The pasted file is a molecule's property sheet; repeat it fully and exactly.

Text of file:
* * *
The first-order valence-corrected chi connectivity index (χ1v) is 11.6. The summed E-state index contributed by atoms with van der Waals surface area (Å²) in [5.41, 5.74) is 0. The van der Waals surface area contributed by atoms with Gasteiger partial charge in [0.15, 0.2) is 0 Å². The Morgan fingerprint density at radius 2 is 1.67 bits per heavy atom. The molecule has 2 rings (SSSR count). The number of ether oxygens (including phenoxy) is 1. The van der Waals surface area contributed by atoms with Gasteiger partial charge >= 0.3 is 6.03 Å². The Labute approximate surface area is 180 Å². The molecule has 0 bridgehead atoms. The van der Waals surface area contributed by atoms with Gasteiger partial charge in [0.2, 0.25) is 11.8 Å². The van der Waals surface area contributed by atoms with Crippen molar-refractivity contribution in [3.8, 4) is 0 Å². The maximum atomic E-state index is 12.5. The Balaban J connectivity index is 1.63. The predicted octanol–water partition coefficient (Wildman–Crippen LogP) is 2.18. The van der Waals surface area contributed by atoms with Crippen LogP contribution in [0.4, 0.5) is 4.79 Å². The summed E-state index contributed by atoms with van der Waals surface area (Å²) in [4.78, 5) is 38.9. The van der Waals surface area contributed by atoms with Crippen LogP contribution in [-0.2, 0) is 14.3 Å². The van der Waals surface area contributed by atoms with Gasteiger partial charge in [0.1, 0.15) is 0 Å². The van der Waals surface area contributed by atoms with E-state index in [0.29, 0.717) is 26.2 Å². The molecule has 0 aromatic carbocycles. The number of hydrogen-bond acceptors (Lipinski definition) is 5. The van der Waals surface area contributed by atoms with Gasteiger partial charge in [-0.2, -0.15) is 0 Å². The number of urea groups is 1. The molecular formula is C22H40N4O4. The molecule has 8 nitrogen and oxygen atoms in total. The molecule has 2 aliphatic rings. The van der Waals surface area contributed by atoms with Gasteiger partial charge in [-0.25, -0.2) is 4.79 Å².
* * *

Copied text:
The first-order valence-corrected chi connectivity index (χ1v) is 11.6. The summed E-state index contributed by atoms with van der Waals surface area (Å²) in [5.41, 5.74) is 0. The van der Waals surface area contributed by atoms with Gasteiger partial charge in [0.15, 0.2) is 0 Å². The Morgan fingerprint density at radius 2 is 1.67 bits per heavy atom. The molecule has 2 rings (SSSR count). The number of ether oxygens (including phenoxy) is 1. The van der Waals surface area contributed by atoms with Gasteiger partial charge >= 0.3 is 6.03 Å². The Labute approximate surface area is 180 Å². The molecule has 0 bridgehead atoms. The van der Waals surface area contributed by atoms with Gasteiger partial charge in [0.2, 0.25) is 11.8 Å². The van der Waals surface area contributed by atoms with Crippen molar-refractivity contribution in [3.8, 4) is 0 Å². The maximum atomic E-state index is 12.5. The Balaban J connectivity index is 1.63. The predicted octanol–water partition coefficient (Wildman–Crippen LogP) is 2.18. The van der Waals surface area contributed by atoms with Crippen LogP contribution in [0.4, 0.5) is 4.79 Å². The summed E-state index contributed by atoms with van der Waals surface area (Å²) in [4.78, 5) is 38.9. The van der Waals surface area contributed by atoms with Crippen LogP contribution in [-0.2, 0) is 14.3 Å². The van der Waals surface area contributed by atoms with Gasteiger partial charge in [0.1, 0.15) is 0 Å². The van der Waals surface area contributed by atoms with E-state index in [0.29, 0.717) is 26.2 Å². The molecule has 0 aromatic carbocycles. The number of hydrogen-bond acceptors (Lipinski definition) is 5. The van der Waals surface area contributed by atoms with Gasteiger partial charge in [-0.2, -0.15) is 0 Å². The number of urea groups is 1. The molecular formula is C22H40N4O4. The molecule has 8 nitrogen and oxygen atoms in total. The molecule has 2 aliphatic rings. The van der Waals surface area contributed by atoms with Gasteiger partial charge in [-0.25, -0.2) is 4.79 Å².